MOST PEOPLE THINK OF the American farm as vast acres of gently undulating land planted with rows of corn or wheat, cultivated by tractors, harvested by combines--and threatened with extinction. But not in Southern California. Here, farming is a healthy industry, partly because a select group of growers has learned how to reap hefty profits from tiny pieces of land: They grow unusual foods. On suburban plots, hillsides, even gullies--wherever the condo /shopping mall /industrial park developers have yet to stake claim--these farmers raise specialty crops to supply a growing demand for offbeat produce.
"The growth of specialty produce in California has been phenomenal," says Roberta Cook, an agricultural economist at UC Davis. In the last few years, Cook adds, shipments of specialty vegetables in the United States grew at an average annual rate of 13%, contrasted with 2% for traditional vegetables. And specialty produce now represents about 5% of the total national produce volume.
The following growers share a fresh approach to growing food and selling it. They somehow absorb the high cost of irrigation, outwit the elements and explore alternative marketing ploys for their unfamiliar crops. Some sell exclusively to restaurants, others frequent farmers' markets and a few ship to foreign ports, but what they all have in common is uncommon produce.
Ten years ago, how many people had heard of the kiwi? Who would have thought to eat baby beets? So pay attention. These may be the foods of the future.
FEIJOAS AND PEPINOS
John Swift and his family live in jaw-dropping splendor in a rose stucco mansion atop a Los Osos hill, overlooking Morro Bay and San Luis Obispo, and it takes a mule or a four-wheel-drive vehicle to get there. In this rugged Shangri-La, Swift, 34, is growing fruits that many people have never heard of: the pepino, feijoa (pronounced feh-JO-uh) and yacon (yuh-KAHN). He also grows the now-familiar kiwi and plans to plant a few fields of loquat and white sapote (sah-PO-tay). All are growing in an area usually considered too far north for subtropical edibles.
"The ocean air keeps temperatures above freezing most of the time," Swift says, but he does have to deal with stiff winds that whip through his canyons with a vengeance, flattening unprotected young plants. Swift, who bought the ranch while he was studying international agriculture at Cal Poly San Luis Obispo, owns 600 acres but cultivates only 40 because water is scarce. Longhorn cattle graze on the rest.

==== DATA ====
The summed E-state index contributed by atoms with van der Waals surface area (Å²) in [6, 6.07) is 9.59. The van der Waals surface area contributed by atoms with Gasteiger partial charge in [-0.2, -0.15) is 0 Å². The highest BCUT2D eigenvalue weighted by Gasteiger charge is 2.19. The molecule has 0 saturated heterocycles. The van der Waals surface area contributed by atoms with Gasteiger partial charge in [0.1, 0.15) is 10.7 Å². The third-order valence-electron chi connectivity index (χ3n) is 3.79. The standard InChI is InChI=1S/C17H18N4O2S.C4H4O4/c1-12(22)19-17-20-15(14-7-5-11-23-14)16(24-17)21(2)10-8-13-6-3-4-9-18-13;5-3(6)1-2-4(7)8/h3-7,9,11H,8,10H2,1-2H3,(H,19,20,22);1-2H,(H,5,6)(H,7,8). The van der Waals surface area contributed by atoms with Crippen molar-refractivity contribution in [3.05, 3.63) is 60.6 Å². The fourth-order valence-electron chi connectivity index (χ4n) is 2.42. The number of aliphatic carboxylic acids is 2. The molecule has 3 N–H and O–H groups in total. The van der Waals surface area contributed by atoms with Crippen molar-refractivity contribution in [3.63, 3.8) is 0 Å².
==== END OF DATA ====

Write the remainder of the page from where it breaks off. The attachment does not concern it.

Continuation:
He started farming in 1982, planting eight acres of feijoas, small Brazilian trees commonly known as pineapple guava and often used as landscape plants in Southern California. The fruit is small, about the size of a large kiwi, with a tart-bitter green skin. Two years ago, he branched out and started growing the pepino, native to Chile and a relative of the tomato and the pepper. It is teardrop-shaped, with yellow and purple skin and flesh that is pale, sweet and melon-like. "The pepino is hot right now," Swift says. "It looks so pretty, there's no trouble marketing it."
The yacon, from Ecuador, looks like a lumpy brown potato and has the crisp texture of jicama and a slightly sweet flavor. Swift, who became one of the country's few commercial growers of yacon last year, says, "Taste testing has been very good, but there's some difficulty marketing it because it's not appealing to look at."
Swift's company, Swift Subtropicals, along with about 80 other members of the Feijoa Growers of California, has had to create a demand for the unfamiliar produce, a process that involves in-market taste tests, brochures and recipes, a feijoa video, even stickers instructing consumers how to use the fruit: "Peel and eat," for instance. "We had a zero market five years ago, and now feijoas are found in Canada and in cities all across the U.S." Swift may eventually reap about $300,000 annually from his 16 acres of feijoas (12 acres are producing now), and some of that money may come from far away. Swift recently returned from Hong Kong, where his feijoas dazzled the Chinese, he says. "They ate them, skin and all."
PURPLE ARTICHOKES AND RHUBARB
Thirty-nine-year-old Mike Horwath is perhaps the most traditional farmer on this short list, growing row crops and selling them to wholesalers. He studied agronomy at Cal State Fresno, then joined his father's wholesale produce-shipping business in Los Angeles. Today, his company, TMY Farms, is one of only two growers of rhubarb in all of California and one of only five growers of Big Heart purple artichokes in the state.